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The Erdős-Straus conjecture states that any fraction of the form $\frac{4}{n}$ can be decomposed as an Egyptian fraction with just 3 terms. In related research, I've recently come across conditions on $n$ (e.g. if $n$ has factorization of such and such a form) so that $\frac{k}{n}$ can be decomposed as an Egyptian fraction with $k$ terms. This isn't strong enough to prove Erdős-Straus, but I was wondering if there were already results like this out there or if this is new. It seems like most of what I read examines the 3-term decompositions. Are 4-term decompositions trivial to come by?

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It's known that any fraction $k/n$ is the sum of at most $k$ terms $1/m_i$ by the "greedy algorithm": just let $m_1 = \lceil n/k \rceil$ (i.e. so $1/m_1$ is maximal given $1/m_1 \leq k/n$), check that $k/n - 1/m_1$ has numerator at most $k-1$, and proceed by induction. – Noam D. Elkies Aug 29 '12 at 3:23

Sums of 4 (or generally $k$) unit fractions are by no means trivial.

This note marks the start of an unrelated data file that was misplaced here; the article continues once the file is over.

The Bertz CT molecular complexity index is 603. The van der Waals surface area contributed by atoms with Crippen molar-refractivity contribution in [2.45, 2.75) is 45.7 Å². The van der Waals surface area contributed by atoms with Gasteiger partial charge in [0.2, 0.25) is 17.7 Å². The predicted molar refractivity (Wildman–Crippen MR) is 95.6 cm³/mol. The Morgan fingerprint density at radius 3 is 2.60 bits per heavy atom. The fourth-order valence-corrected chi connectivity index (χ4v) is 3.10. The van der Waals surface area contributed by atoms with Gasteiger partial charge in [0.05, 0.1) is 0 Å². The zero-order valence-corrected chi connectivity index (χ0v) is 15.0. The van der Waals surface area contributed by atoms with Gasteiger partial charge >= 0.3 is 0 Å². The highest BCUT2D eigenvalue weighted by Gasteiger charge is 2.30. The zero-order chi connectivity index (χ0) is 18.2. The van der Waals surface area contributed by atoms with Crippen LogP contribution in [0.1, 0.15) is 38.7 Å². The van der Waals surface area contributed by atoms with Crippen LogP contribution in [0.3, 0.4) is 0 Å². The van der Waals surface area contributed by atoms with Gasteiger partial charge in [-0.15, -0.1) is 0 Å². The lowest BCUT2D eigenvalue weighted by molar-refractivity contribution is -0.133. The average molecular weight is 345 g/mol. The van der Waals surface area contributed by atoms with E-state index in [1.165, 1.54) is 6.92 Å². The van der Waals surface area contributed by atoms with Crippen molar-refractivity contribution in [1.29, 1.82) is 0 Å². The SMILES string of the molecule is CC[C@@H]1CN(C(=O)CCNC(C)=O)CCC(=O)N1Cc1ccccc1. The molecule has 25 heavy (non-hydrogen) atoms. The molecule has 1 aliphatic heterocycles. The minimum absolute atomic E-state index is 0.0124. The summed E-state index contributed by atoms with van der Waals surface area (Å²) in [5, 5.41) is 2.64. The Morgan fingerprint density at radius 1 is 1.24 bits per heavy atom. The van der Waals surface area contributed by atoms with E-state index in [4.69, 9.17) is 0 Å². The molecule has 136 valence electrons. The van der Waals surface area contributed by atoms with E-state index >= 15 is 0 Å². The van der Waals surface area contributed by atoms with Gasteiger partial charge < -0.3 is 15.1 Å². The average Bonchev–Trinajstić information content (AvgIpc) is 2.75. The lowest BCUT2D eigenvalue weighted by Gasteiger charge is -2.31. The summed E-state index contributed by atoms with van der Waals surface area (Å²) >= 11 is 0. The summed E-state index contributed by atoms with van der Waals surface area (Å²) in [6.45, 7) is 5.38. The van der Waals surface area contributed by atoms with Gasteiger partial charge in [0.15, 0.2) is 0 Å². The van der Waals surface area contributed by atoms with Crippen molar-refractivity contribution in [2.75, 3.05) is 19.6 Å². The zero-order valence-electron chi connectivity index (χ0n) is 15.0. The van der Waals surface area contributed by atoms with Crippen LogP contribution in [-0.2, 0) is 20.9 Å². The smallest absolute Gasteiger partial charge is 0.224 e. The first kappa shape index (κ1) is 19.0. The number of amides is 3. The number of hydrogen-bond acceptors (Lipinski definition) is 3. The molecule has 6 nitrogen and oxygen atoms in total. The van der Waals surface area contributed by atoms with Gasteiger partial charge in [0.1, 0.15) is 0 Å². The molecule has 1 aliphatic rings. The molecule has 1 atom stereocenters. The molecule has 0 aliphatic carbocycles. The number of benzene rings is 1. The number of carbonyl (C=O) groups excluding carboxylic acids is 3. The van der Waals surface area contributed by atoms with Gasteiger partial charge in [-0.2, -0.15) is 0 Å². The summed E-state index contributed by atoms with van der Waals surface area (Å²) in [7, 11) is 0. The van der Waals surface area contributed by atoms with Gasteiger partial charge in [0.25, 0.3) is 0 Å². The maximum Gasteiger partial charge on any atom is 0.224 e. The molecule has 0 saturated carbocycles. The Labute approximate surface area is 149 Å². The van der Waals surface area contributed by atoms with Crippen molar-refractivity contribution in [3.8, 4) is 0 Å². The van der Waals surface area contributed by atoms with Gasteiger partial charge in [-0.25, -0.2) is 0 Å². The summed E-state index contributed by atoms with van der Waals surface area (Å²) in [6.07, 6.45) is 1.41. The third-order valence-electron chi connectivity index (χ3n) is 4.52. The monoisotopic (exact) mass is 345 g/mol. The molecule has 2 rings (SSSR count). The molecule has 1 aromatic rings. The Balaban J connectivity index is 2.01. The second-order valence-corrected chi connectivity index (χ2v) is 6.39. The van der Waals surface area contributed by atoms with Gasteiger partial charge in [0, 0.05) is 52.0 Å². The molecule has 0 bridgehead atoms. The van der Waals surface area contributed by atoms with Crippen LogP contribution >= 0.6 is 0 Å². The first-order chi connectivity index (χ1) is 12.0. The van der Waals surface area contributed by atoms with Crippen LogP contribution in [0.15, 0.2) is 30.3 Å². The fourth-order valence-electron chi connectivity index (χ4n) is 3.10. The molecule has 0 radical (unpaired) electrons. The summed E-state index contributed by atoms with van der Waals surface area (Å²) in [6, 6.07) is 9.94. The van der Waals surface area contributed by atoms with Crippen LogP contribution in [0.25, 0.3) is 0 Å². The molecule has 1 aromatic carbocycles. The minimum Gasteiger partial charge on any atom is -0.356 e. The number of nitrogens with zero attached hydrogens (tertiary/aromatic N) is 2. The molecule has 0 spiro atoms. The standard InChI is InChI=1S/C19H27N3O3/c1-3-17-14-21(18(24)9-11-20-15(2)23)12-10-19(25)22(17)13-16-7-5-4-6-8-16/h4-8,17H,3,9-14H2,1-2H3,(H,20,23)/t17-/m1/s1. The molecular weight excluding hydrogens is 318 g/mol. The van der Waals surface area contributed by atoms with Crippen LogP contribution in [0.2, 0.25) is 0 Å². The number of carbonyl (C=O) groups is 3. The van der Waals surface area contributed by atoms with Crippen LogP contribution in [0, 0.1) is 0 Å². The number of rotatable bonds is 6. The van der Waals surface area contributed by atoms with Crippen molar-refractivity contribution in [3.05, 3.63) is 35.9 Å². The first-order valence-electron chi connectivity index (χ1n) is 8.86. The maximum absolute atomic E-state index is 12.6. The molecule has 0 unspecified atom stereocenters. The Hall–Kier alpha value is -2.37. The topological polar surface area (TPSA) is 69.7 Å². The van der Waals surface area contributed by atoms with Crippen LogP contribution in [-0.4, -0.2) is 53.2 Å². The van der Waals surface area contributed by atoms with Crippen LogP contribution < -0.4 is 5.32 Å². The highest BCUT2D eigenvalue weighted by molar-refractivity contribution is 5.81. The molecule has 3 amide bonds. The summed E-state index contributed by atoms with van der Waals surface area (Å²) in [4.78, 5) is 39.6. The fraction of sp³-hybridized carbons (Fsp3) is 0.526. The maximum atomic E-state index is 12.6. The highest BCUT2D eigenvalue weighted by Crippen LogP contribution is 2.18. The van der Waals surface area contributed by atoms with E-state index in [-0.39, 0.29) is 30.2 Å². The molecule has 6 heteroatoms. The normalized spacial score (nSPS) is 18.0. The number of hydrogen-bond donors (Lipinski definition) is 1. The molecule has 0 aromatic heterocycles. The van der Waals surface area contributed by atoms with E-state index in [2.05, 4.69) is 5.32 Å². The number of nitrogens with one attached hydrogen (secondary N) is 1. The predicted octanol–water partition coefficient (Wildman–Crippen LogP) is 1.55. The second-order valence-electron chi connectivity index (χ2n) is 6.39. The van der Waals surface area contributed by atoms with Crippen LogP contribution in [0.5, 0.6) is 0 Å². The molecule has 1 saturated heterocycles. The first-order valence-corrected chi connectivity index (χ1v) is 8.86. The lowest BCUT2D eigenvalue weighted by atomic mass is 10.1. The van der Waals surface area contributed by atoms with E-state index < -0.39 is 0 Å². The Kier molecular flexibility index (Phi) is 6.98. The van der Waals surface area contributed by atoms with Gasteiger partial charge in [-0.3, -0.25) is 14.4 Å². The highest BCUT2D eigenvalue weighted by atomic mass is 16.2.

There is a general criterion to Y. Rav (On the representation of rational numbers as a fixed sum of unit fractions. J. Reine Angew. Math. 222 (1966): 207-213.)

The equation $\frac{m}{n}= \frac{1}{x_1} + \cdots + \frac{1}{x_k}$
is certainly soluble for $m \leq k$, but for $m>k$ the same type of problems arise that one has for the Erdos-Straus equation.

One can expect that for fixed $m$ and fixed $3 \leq k < m$, there is some finite bound $N_{m,k}$ such that $n>N_{m,k}$ admits a solution. But this is an open problem.

One can prove that for "almost all" $n \leq N$. The strongest version of "almost all", and a discussion of the parametrization of such equations is in C. Elsholtz, Sums of $k$ unit fractions, Trans. Amer. Math. Soc. 353 (2001), 3209-3227

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